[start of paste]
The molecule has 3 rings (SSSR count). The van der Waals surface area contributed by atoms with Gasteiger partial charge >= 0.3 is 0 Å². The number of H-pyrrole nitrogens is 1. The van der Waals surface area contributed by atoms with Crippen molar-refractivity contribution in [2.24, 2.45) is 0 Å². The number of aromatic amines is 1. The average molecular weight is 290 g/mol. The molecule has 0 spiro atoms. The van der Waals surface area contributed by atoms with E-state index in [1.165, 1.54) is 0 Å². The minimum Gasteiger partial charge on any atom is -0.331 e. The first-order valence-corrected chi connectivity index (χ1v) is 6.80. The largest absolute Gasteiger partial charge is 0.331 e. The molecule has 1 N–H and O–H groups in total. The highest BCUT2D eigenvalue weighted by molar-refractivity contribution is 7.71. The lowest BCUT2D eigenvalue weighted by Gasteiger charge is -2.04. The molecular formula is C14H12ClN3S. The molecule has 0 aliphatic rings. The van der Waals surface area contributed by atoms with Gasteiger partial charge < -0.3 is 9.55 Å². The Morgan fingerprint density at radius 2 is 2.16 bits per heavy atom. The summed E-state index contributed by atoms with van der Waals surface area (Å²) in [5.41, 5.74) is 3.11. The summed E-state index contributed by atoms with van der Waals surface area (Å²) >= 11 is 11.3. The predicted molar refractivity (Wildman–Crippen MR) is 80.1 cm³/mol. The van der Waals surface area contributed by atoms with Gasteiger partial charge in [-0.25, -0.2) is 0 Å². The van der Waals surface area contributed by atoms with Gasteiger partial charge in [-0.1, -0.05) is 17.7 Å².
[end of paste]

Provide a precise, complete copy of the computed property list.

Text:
The molecule has 3 rings (SSSR count). The van der Waals surface area contributed by atoms with Gasteiger partial charge >= 0.3 is 0 Å². The number of H-pyrrole nitrogens is 1. The van der Waals surface area contributed by atoms with Crippen molar-refractivity contribution in [2.24, 2.45) is 0 Å². The number of aromatic amines is 1. The average molecular weight is 290 g/mol. The molecule has 0 spiro atoms. The van der Waals surface area contributed by atoms with E-state index in [1.165, 1.54) is 0 Å². The minimum Gasteiger partial charge on any atom is -0.331 e. The first-order valence-corrected chi connectivity index (χ1v) is 6.80. The largest absolute Gasteiger partial charge is 0.331 e. The molecule has 1 N–H and O–H groups in total. The highest BCUT2D eigenvalue weighted by molar-refractivity contribution is 7.71. The lowest BCUT2D eigenvalue weighted by Gasteiger charge is -2.04. The molecular formula is C14H12ClN3S. The molecule has 0 aliphatic rings. The van der Waals surface area contributed by atoms with Gasteiger partial charge < -0.3 is 9.55 Å². The Morgan fingerprint density at radius 2 is 2.16 bits per heavy atom. The summed E-state index contributed by atoms with van der Waals surface area (Å²) in [5.41, 5.74) is 3.11. The summed E-state index contributed by atoms with van der Waals surface area (Å²) >= 11 is 11.3. The predicted molar refractivity (Wildman–Crippen MR) is 80.1 cm³/mol. The van der Waals surface area contributed by atoms with Gasteiger partial charge in [-0.25, -0.2) is 0 Å². The van der Waals surface area contributed by atoms with Gasteiger partial charge in [-0.1, -0.05) is 17.7 Å².